Miami fired offensive coordinator and quarterbacks coach Dan Enos on Friday, one day after the Hurricanes were shut out by Louisiana Tech in the Independence Bowl and finished with a 6-7 record.
Enos was with Miami for only one season, and to say it didn’t go to plan would be an understatement. The Hurricanes finished the year on a three-game losing streak, endured wildly inconsistent quarterback play and are ranked 129th—out of 130 teams—in third-down conversion percentage.
Only Akron, which finished the season winless, was worse than Miami in that department. Miami converted 27.2% of its third downs, Akron converted 26.4%.
The Hurricanes announced the decision with a one-sentence statement: “The University of Miami football program announced Friday that Dan Enos has been relieved of his duties as offensive coordinator/quarterbacks coach.”
The numbers did the rest of the talking.
Miami is ranked 89th nationally in scoring offense, 99th in total offense, 122nd in rushing offense and 122nd in red zone offense. It used three quarterbacks in the 14-0 bowl loss, and still managed only 227 yards of offense.
“Our execution on offense and our inability to sustain drives on offense gave us no chance to win this football game,” Miami coach Manny Diaz said after the Independence Bowl.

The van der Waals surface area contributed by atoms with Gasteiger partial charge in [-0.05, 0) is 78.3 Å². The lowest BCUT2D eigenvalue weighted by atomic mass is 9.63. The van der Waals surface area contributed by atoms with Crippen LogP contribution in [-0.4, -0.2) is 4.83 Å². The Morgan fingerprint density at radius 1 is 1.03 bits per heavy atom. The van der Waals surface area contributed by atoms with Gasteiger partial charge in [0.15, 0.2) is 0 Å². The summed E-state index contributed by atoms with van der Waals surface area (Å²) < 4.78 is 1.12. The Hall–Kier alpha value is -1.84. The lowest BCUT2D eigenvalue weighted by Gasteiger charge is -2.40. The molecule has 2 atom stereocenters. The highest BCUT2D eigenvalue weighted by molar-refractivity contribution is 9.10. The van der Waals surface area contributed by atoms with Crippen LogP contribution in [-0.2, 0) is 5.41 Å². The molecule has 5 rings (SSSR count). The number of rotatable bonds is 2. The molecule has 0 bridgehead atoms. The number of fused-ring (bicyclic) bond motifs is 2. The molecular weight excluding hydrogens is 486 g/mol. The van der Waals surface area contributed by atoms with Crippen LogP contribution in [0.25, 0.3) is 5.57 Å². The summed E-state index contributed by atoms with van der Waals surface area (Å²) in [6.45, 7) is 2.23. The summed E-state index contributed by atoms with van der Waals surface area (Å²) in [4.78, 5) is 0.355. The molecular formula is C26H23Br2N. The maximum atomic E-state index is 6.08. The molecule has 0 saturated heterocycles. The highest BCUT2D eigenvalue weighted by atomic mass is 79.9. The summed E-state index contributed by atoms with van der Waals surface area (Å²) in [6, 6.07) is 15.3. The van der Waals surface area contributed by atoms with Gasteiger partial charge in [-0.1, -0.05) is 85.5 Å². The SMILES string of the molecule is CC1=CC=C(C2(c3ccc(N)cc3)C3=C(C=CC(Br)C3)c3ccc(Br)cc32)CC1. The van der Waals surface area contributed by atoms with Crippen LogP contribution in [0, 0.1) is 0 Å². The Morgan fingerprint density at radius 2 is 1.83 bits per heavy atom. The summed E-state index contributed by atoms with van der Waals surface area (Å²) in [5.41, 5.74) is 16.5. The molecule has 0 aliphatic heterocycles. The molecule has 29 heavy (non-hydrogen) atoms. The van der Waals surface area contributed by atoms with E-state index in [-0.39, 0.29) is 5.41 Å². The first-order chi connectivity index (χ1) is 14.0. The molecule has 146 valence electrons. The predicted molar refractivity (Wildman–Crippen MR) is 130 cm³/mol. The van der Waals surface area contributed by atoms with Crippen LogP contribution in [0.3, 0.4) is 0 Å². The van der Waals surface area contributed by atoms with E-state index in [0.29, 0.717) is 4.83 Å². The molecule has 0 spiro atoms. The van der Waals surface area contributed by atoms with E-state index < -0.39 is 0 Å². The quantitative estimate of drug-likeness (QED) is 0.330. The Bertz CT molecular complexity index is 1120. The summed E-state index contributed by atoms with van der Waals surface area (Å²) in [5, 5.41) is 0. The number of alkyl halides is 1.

The Hurricanes flew home later that night. By Friday morning, the Enos move — it was known before the bowl that the sides were going to part ways, barring a major change of plans—was official. It’s unclear if more changes are coming, or when.
“Manny Diaz is the right leader for our program but clearly changes are necessary and expected,” Miami athletic director Blake James wrote on Twitter late Thursday night, around the time the team charter from Shreveport, Louisiana landed. “Manny is in the process of making a full assessment of the football program, including coaches and staff.”
Enos was a splashy hire by the Hurricanes in January, not long after Diaz—who had been the school’s defensive coordinator from 2016 to 2018—left his job at Temple to return to Miami and take over for Mark Richt as head coach.
Enos came to Miami after one season as an associate head coach at Alabama, which reached the College Football Playoff national championship game. Diaz called him an innovative play caller and said he was the top candidate for the job.
Less than a year later, Diaz is looking for Enos’ replacement.
It will be a rocky offseason for Diaz, whose first season ended with losses to FIU, Duke and Louisiana Tech. The Hurricanes lost three games where missed kicks—both field goals and extra points—were factors, plus lost three times when they were favored by two touchdowns or more.
“The whole season has a what-could-have-been aspect to it,” Diaz said. “Whether that’s the close losses early in the year, or the way things just kind of fell apart especially offensively in the last three games. But everything that happened happened exactly for a reason, and it has brought us to this point, and when you come to a point like this there is a lesson that has to be learned.”